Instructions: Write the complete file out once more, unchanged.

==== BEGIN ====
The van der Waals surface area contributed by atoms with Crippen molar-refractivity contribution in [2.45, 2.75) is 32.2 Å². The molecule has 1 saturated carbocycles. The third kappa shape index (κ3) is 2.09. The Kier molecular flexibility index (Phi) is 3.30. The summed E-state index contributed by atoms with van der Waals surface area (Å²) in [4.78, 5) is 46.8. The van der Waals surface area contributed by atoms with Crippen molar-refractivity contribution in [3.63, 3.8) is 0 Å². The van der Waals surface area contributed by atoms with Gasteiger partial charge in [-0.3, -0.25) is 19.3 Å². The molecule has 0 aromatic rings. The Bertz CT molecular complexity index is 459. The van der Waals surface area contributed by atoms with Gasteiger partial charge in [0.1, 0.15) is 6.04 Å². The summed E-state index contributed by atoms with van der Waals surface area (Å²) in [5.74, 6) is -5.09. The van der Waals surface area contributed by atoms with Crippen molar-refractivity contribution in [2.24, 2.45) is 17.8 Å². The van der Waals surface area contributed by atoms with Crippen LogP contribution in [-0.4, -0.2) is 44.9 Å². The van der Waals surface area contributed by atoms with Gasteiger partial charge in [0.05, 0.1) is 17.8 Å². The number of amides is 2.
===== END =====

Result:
The van der Waals surface area contributed by atoms with Crippen molar-refractivity contribution in [2.45, 2.75) is 32.2 Å². The molecule has 1 saturated carbocycles. The third kappa shape index (κ3) is 2.09. The Kier molecular flexibility index (Phi) is 3.30. The summed E-state index contributed by atoms with van der Waals surface area (Å²) in [4.78, 5) is 46.8. The van der Waals surface area contributed by atoms with Crippen molar-refractivity contribution in [3.63, 3.8) is 0 Å². The van der Waals surface area contributed by atoms with Gasteiger partial charge in [-0.3, -0.25) is 19.3 Å². The molecule has 0 aromatic rings. The Bertz CT molecular complexity index is 459. The van der Waals surface area contributed by atoms with Gasteiger partial charge in [0.1, 0.15) is 6.04 Å². The summed E-state index contributed by atoms with van der Waals surface area (Å²) in [5.74, 6) is -5.09. The van der Waals surface area contributed by atoms with Crippen molar-refractivity contribution in [2.24, 2.45) is 17.8 Å². The van der Waals surface area contributed by atoms with Crippen LogP contribution in [-0.4, -0.2) is 44.9 Å². The van der Waals surface area contributed by atoms with Gasteiger partial charge in [0.05, 0.1) is 17.8 Å². The number of amides is 2.